Lynn Wolfe, Acalanes High School, $1000

Lynn was a member of the Acalanes Asian American Club, serving as president for two years. She ran monthly meetings and organized community service projects.  Club members delivered food to homebound seniors, visited seniors and planned arts and crafts activities. Lynn was a member of the Acalanes High School Equity Board and helped plan diversity events and policies with student government and administration.  Lynn committed to community service projects that helped Asian Americans speak about their experiences and understand their heritage. She worked with the Angel Island Immigration Station Foundation to interview, record, edit, transcribe and present a documentary on the experience of living in the internment camps during WWII.  She documented artifacts created by Japanese American internees for the Oakland Asian Cultural Center.   Ever since attending our Tech Trek program in seventh grade Lynn has worked with our branch STEM program.  She spoke to middle school students about Tech Trek and helped plan our STEM program at Saint Mary’s College.  Stacia Cragholm, her AAUW mentor says: “She has been involved in our STEM conference since its inception in 2016.  .  .  .  Lynn has taken this opportunity to develop and expand her leadership skills.”


Sophia participated in our OML-AAUW Tech Trek and STEAM programs.  She has spoken to the community about these programs as a way to inspire other girls to pursue science careers.  While playing lacrosse Sophia suffered a severe concussion and spent two years recovering from her injuries.  During her healing process Sophia discovered the issue of lack of equity with safety equipment between boys’ and girls’ lacrosse.  Only in boys’ lacrosse are helmets required. She focused her energy on the issue of helmet safety in women’s lacrosse. Sophia stated: “I realized that I could use my experience to create positive change in girls’ lacrosse.”  Sophia advocated for safety helmets in women’s lacrosse in her local community, Northern California and nationally through her Brain Safety Alliance Committee.  Sophia contributed to her high school community through the Peer Mentoring Program, Link Crew and Public Speaking and Debate Club.  Her English teacher states: “Sophia is a stand-out student in her graduating class, and in my entire teaching career, due to her authentic passion for learning, her remarkable abilities as a creative and analytical writer, and her grit in overcoming adversity and staying true to her convictions.”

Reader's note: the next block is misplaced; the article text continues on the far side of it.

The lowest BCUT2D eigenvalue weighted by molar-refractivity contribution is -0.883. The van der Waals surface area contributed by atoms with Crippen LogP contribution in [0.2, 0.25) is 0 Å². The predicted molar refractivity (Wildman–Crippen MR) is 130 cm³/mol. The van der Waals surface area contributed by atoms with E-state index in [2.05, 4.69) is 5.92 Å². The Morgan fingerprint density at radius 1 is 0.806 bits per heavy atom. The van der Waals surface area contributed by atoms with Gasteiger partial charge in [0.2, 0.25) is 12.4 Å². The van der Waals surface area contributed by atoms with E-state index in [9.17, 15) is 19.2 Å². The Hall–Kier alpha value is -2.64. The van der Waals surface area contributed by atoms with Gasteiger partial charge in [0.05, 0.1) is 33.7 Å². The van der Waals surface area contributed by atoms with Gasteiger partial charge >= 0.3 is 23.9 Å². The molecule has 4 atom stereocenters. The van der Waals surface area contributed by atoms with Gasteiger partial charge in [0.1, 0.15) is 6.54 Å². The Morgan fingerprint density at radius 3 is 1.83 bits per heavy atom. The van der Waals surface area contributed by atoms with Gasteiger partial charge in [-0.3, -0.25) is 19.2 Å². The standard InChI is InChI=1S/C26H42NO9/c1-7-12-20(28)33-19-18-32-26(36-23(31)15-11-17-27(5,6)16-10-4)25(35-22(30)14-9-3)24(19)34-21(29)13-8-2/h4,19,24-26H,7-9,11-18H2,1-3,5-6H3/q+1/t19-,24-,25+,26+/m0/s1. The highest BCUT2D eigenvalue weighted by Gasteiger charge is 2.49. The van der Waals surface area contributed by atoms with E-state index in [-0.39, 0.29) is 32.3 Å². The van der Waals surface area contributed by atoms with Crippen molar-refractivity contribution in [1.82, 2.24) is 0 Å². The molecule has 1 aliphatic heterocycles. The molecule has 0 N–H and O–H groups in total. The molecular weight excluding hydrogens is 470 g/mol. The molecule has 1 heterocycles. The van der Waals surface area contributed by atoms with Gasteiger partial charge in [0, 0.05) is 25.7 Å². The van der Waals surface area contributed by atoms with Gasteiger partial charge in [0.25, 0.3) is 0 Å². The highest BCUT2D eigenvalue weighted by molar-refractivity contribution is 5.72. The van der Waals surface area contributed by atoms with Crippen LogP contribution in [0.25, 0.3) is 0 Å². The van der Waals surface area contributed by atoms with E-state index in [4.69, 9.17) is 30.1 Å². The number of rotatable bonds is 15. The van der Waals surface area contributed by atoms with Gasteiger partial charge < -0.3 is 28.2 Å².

At age three Kate learned to play the violin alongside her grandfather. After his passing a heartbroken Kate couldn’t play the violin. A year later, when she played again, she saw the reaction of those listening to her, and at that moment, realized her grandfather lived on through her music.  She founded “Music for the Soul Nonprofit Organization.”  Kate organized over fifty students to play concerts in senior homes and at fundraising events.  The orchestra events secured funds for Children’s Hospital, the California wildfires, and One Justice with Congressman De Saulnier to help immigrant families.  Kate states: “As a team of fifty students, we have brought musical therapy to energize thousands of people, being an encouragement to them, and them to us.”  Kate is the Concertmaster and President of the Campolindo Orchestra.  She is founder and president of the Campolindo Badminton Team and communications director of Campolindo Peer Tutoring.  The director of Instrumental music at Campolindo said:” Kate has left a dramatic impact on our orchestra with her passion, humility, and maturity.  I have no doubt that Kate will be an excellent candidate for the AAUW Scholarship.”  Here Kate performs with fellow Campolindo students during the pandemic.  Viva la Vida Campolindo